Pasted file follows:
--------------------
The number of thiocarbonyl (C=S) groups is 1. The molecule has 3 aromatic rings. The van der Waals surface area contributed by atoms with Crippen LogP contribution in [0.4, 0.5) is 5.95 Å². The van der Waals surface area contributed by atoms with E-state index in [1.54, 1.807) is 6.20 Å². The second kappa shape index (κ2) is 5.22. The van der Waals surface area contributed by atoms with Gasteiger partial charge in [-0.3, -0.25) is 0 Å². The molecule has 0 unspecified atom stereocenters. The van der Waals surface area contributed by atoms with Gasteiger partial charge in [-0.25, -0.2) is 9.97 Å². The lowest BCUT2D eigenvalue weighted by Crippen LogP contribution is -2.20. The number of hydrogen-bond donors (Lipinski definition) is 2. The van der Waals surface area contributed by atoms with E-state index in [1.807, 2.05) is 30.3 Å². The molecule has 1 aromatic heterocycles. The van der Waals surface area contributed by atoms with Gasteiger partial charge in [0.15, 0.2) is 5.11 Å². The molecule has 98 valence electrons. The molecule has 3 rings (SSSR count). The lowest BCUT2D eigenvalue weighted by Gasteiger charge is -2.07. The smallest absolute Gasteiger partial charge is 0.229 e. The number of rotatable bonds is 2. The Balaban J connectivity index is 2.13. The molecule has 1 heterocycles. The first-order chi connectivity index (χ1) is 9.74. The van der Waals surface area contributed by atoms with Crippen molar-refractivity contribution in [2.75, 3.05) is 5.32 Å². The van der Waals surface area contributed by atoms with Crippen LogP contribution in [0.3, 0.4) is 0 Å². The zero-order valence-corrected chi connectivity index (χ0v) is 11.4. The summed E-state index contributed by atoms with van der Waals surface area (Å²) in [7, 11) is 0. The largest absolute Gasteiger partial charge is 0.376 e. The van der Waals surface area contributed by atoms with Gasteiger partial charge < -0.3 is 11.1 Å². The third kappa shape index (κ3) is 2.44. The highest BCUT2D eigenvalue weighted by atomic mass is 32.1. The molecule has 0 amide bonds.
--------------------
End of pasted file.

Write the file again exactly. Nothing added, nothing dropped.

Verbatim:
The number of thiocarbonyl (C=S) groups is 1. The molecule has 3 aromatic rings. The van der Waals surface area contributed by atoms with Crippen LogP contribution in [0.4, 0.5) is 5.95 Å². The van der Waals surface area contributed by atoms with E-state index in [1.54, 1.807) is 6.20 Å². The second kappa shape index (κ2) is 5.22. The van der Waals surface area contributed by atoms with Gasteiger partial charge in [-0.3, -0.25) is 0 Å². The molecule has 0 unspecified atom stereocenters. The van der Waals surface area contributed by atoms with Gasteiger partial charge in [-0.25, -0.2) is 9.97 Å². The lowest BCUT2D eigenvalue weighted by Crippen LogP contribution is -2.20. The number of hydrogen-bond donors (Lipinski definition) is 2. The van der Waals surface area contributed by atoms with E-state index in [1.807, 2.05) is 30.3 Å². The molecule has 1 aromatic heterocycles. The van der Waals surface area contributed by atoms with Gasteiger partial charge in [0.15, 0.2) is 5.11 Å². The molecule has 98 valence electrons. The molecule has 3 rings (SSSR count). The lowest BCUT2D eigenvalue weighted by Gasteiger charge is -2.07. The smallest absolute Gasteiger partial charge is 0.229 e. The number of rotatable bonds is 2. The Balaban J connectivity index is 2.13. The molecule has 1 heterocycles. The first-order chi connectivity index (χ1) is 9.74. The van der Waals surface area contributed by atoms with Crippen molar-refractivity contribution in [2.75, 3.05) is 5.32 Å². The van der Waals surface area contributed by atoms with Crippen LogP contribution in [0.3, 0.4) is 0 Å². The zero-order valence-corrected chi connectivity index (χ0v) is 11.4. The summed E-state index contributed by atoms with van der Waals surface area (Å²) in [7, 11) is 0. The largest absolute Gasteiger partial charge is 0.376 e. The van der Waals surface area contributed by atoms with Gasteiger partial charge < -0.3 is 11.1 Å². The third kappa shape index (κ3) is 2.44. The highest BCUT2D eigenvalue weighted by atomic mass is 32.1. The molecule has 0 amide bonds.